TLT, Dividend ETFs Rise Ahead of PCE Report

TLT, Dividend ETFs Rise Ahead of PCE Report

Investors anticipate PCE report as they bid up ETFs that benefit from falling interest rates.

Research Lead
Reviewed by: Staff
Edited by: James Rubin

In a shortened trading week, ETF investors are betting early that Friday’s highly anticipated Personal Consumption Expenditures Price Index (PCE) will be uneventful. On Wednesday, several rate-sensitive exchange-traded funds were higher as investors appeared to gain confidence that this month’s PCE data will not be worse than expected. 

The iShares 20+ Year Treasury Bond Index (TLT) was up 1% while traditional dividend ETFs like the Utility Select Sector SPDR Fund (XLU) and the Vanguard Real Estate ETF (VNQ) rose nearly 3%. 

Since the PCE report is the Fed’s preferred inflation gauge, investors tend to weight it more heavily than the Consumer Price Index (CPI).  

The expectation for this week’s core PCE inflation is for a month-over-month increase of 0.3%. While this provides further support for a “higher-for-longer" narrative, a surprise above that consensus could spook markets hopeful that decreasing prices would enable the U.S. central bank to scale back interest rates. Many investors are clinging to the Fed’s reassuring “dot plot” projection for three rate cuts in 2024. 

Market Expecting Fed Rate Cut in June

The CME FedWatch Tool, which uses 30-Day Fed Funds futures pricing data to predict Fed rate policy at coming FOMC meetings, currently forecasts a 90% probability that the Fed will keep its policy unchanged at its next meeting in May and a 93% probability that the key rate will be cut by at least 25 basis points in June. 

Since the Fed needs more than one month of data to show a continuation of a disinflationary trend toward its 2% target, the next three months of data will be watched closely. 

How TLT, Dividend ETFs Can Rise Further in 2024

Although TLT and dividend ETFs have inched higher lately, the bond market proxy is still down more than 4% this year while the largest dividend ETF, the Vanguard Dividend Appreciation ETF (VIG) is up 7%, but still lags the broader market, as measured by the 10% year-to-date gain for the SPDR S&P ETF Trust (SPY)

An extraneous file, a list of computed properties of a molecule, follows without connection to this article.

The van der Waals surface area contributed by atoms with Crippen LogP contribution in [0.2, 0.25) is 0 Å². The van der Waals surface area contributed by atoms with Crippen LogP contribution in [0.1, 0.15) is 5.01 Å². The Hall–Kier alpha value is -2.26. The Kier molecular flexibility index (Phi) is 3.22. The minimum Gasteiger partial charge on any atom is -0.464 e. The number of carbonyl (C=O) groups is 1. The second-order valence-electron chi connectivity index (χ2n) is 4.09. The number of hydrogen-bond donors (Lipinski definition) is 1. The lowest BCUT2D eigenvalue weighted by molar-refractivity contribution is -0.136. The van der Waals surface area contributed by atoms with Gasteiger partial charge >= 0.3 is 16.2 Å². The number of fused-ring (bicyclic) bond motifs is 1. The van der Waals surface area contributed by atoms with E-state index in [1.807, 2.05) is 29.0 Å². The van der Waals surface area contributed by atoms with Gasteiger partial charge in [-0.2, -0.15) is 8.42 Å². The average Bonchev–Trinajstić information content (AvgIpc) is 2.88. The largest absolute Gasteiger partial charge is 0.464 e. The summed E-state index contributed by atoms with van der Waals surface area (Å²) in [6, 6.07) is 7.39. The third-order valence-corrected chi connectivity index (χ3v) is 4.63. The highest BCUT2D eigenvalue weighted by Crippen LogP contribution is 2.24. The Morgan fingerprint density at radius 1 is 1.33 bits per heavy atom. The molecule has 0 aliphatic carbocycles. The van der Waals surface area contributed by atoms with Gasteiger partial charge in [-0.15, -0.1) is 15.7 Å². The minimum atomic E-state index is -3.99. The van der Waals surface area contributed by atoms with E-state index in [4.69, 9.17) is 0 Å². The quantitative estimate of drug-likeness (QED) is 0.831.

For these income-oriented funds to continue rising, investors will need to see that interest rates are headed lower, as prices for bonds move in the opposite direction as rates and dividend ETFs attract investors looking for alternatives to money market accounts with falling yields. 

But if inflation remains sticky, and the Fed’s dot plot projection of three rates cuts in 2024 changes, bond ETFs and dividend ETFs could continue to struggle. 

Kent Thune is Research Lead for, focusing on educational content, thought leadership, content management and search engine optimization. Before joining, he wrote for numerous investment websites, including Seeking Alpha and Kiplinger. 


Kent holds a Master of Business Administration (MBA) degree and is a practicing Certified Financial Planner (CFP®) with 25 years of experience managing investments, guiding clients through some of the worst economic and market environments in U.S. history. He has also served as an adjunct professor, teaching classes for The College of Charleston and Trident Technical College on the topics of retirement planning, business finance, and entrepreneurship. 


Kent founded a registered investment advisory firm in 2006 and is based in Hilton Head Island, SC, where he lives with his wife and two sons. Outside of work, Kent enjoys spending time with his family, playing guitar, and working on his philosophy book, which he plans to publish in the coming year.